HKMA published a report that assesses the adoption status of artificial intelligence in the banking sector in Hong Kong, along with the implications of its adoption for banking compliance and supervision. The report, which is part of a research project in collaboration with HKMA, was released by the Hong Kong Institute for Monetary and Financial Research (HKIMR). The report emphasizes that prospects for a broader and more advanced use of artificial intelligence in banking, compliance, and supervision appear promising, encouraged by gains in efficiency and enhancement in risk management. Policymakers are exploring further use of artificial intelligence in improving compliance (regtech) and supervisory capacity (suptech), which is mutually beneficial to banks and regulators.
The report provides useful insights about the risk management framework for banks adopting artificial intelligence, the overarching principles guiding the supervision of artificial intelligence adoption in banking, and the development of regtech and suptech. One of the insights is that a broader use of artificial intelligence will not only create new opportunities, but also pose new risks and challenges to banks, including the lack of quality data and data protection, and difficulty in explaining and validating artificial intelligence models. Overall, the report highlights the opportunities and challenges from broader use of the technology by bank, examines the challenges faced by regulators in supervising the use of artificial intelligence, and discusses the potential of regtech and suptech to change the landscape of compliance and banking supervision. Banks have expanded the use of regtech in data submission, regulatory reporting, and fraud detection while regulators have used suptech to gain direct access to bank data through API, extracting new insights from various types of data.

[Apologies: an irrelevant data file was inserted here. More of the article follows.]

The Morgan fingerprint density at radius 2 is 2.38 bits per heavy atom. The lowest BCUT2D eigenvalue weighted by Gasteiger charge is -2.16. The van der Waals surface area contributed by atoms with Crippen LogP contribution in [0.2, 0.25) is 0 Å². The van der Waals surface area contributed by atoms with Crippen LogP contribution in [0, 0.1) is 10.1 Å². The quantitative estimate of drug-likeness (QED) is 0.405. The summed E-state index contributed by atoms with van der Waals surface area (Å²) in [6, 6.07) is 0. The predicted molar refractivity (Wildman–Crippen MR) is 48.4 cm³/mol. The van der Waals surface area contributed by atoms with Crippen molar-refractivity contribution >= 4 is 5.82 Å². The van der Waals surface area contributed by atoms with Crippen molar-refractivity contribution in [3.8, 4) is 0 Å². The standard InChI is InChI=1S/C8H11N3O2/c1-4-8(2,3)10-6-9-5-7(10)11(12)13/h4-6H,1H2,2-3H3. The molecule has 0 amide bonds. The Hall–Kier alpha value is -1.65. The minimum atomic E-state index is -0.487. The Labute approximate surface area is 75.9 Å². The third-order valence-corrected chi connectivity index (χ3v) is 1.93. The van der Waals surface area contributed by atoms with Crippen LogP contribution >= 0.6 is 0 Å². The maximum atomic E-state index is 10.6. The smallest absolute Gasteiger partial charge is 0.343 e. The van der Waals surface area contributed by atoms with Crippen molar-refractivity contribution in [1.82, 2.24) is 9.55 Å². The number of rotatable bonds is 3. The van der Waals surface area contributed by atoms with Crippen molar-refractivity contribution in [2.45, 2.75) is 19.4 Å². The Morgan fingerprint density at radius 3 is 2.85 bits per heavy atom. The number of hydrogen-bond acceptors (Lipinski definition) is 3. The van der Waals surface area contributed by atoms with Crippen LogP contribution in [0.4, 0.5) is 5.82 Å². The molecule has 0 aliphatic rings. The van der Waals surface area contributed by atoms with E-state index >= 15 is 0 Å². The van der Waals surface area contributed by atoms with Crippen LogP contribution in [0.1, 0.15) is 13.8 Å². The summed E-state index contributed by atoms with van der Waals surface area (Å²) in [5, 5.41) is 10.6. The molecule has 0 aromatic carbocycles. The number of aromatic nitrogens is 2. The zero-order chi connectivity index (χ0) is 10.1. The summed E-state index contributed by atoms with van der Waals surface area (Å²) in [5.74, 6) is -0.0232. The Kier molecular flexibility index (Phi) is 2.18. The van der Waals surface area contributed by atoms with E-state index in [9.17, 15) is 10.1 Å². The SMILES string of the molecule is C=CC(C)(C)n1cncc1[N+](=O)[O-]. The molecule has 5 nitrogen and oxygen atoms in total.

The report sets out that the stance of HKMA on the use of technology by banks is based on the principles of technology neutrality and risk-based supervision. The risk-based approach to supervision suggests that the regulator will focus on potential risks arising from the use of technologies when framing regulatory requirements. Hence, banks using more complex forms of artificial intelligence applications with greater customer impact would be scrutinized more closely than banks using simpler versions of artificial intelligence. So far, bank regulators worldwide have generally adopted the strategy of setting out guiding principles to promote a sound, fair, ethical, and transparent use of artificial intelligence technologies. In line with this practice, HKMA has implemented three sets of supervisory guidelines or initiatives to govern the prudent use of data analytics and artificial intelligence models and to strengthen the resilience of cyber-security systems.